Published: Aug 29, 2017
Author: Belinda Fay
When travelling overseas, many people may experience various health-related changes, such as traveller’s diarrhoea. High-risk destinations for traveller’s diarrhoea can include Latin America, Africa, the Middle East and Asia, however it may occur in many other countries depending on the circumstances.1
What’s to blame?
Cramps, nausea, vomiting and diarrhoea; symptoms experienced in traveller’s diarrhoea, are generally caused by consuming contaminated food or water.1 Various bacteria may cause these symptoms, with one of the most common being Escherichia coli. E. coli attaches to the lining of your intestine, releasing a toxin that causes diarrhoea and abdominal cramps.1
Symptoms of foodborne parasitic infections vary. Protozoa such as Cryptosporidium spp. and Giardia intestinalis most commonly cause diarrhoea.1 Helminthic (parasitic worm) infections can cause a wide range of symptoms depending on the organism. Viruses, such as rotavirus, are responsible for approximately 1 in 3 cases of traveller’s diarrhoea.1
The sources of foodborne illness are not always obvious. Food service workers with poor hygiene may contaminate food, or foodstuffs may have been prepared in unsanitary facilities.1 Many of the organisms involved can also be transmitted by water, soil, or person-to-person contact.
What you can do
When planning a holiday consider the local climate, insects, parasites, and sanitation.2 Probiotic supplementation may support your immunity and gut health. By establishing friendly bacteria in the gastrointestinal tract, the growth of harmful organisms is discouraged.3,4 Saccharomyces boulardii (SB) supports gut health and may aid in relief of symptoms of diarrhoea associated with travelling.5 SB discourages the growth of harmful microorganisms such as Clostridium difficile – a bacteria which is a known diarrhoeal agent.3,4 SB is shelf stable and does not require refrigeration, which is ideal when travelling.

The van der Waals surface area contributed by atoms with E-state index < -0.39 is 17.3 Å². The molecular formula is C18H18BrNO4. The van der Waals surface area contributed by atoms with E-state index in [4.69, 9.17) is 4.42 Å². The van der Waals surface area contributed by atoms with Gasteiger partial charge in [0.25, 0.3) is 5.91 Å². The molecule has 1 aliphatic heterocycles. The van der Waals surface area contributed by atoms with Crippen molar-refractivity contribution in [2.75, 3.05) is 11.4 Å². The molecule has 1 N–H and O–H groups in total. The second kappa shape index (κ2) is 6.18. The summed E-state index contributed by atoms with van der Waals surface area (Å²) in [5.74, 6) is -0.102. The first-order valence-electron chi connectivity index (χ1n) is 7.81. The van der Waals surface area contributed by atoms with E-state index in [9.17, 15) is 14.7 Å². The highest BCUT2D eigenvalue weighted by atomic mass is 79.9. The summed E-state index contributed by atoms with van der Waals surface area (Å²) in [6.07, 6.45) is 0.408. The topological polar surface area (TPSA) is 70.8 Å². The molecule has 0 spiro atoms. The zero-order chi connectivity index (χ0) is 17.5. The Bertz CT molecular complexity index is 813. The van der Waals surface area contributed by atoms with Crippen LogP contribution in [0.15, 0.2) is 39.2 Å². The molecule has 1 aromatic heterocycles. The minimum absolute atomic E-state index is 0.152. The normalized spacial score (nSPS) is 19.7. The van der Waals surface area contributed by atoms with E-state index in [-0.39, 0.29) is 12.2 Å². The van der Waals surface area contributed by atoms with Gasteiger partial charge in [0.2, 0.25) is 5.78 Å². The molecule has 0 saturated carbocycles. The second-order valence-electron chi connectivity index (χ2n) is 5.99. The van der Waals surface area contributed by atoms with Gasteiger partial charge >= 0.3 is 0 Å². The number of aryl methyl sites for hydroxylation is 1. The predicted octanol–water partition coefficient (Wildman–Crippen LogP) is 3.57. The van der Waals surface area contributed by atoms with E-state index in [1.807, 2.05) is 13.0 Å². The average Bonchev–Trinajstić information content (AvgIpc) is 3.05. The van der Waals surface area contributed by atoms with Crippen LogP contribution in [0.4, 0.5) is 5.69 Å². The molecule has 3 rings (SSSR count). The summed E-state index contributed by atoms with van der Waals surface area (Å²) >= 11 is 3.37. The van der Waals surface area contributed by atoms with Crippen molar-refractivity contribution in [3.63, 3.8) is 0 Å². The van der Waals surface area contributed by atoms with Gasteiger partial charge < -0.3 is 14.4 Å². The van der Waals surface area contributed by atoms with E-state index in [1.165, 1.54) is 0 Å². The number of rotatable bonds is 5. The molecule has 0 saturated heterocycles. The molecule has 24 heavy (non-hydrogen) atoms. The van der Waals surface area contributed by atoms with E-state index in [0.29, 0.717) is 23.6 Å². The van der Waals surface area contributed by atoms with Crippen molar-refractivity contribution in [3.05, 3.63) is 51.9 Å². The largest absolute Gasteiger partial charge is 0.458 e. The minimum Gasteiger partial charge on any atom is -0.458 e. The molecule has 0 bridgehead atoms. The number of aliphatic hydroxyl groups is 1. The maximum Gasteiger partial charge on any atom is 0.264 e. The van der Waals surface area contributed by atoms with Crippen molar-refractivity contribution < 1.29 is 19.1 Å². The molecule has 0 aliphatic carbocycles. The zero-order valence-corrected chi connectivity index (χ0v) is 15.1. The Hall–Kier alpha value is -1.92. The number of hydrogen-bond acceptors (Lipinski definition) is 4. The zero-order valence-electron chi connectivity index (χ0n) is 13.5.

In the case of infection, antimicrobial and antiparasitic herbs may assist with the cause of your diarrhoea. Artemisia annua (Chinese wormwood), Berberis vulgaris (barberry) and Juglans nigra (black walnut) are essential herbs to consider in the management of intestinal worms or parasites, as they have a long tradition of use for these infections.6-8 Barberry in particular has been demonstrated to be effective against a broad spectrum of fungi, protozoans, helminths, viruses and bacteria in test tube research (in vitro).9 Traditionally used for indigestion, barberry has antidiarrhoeal effects.9
Zingiber officinale (ginger) has antimicrobial activity and has been shown to be effective against various bacteria and parasites.9 Ginger is also an important digestive herb which can assist to reduce symptoms of nausea, and is used in traditional western herbal medicine to relieve GIT discomfort and painful digestion, which may be present during parasitic infections.6
Traveller’s diarrhoea should also be managed with rest and fluids. Since vital fluids, salts and minerals are lost, adequate fluid intake (which may include a rehydration formula containing salt/minerals) is essential to prevent dehydration.1
Practice good hygiene by cleaning your hands often with soap and water. Avoiding the following high-risk foods will also minimise your chances of exposure to pathogens:1,10
Those who may be more susceptible to foodborne illness when travelling are pregnant women, the elderly, and those with weakened immune systems.1,11
Speak to your healthcare practitioner for more information about supplementation. Make sure to always read the label and use only as directed. If symptoms persist, see your healthcare practitioner.
To find a practitioner in your area, go to our Find-A-Practitioner page!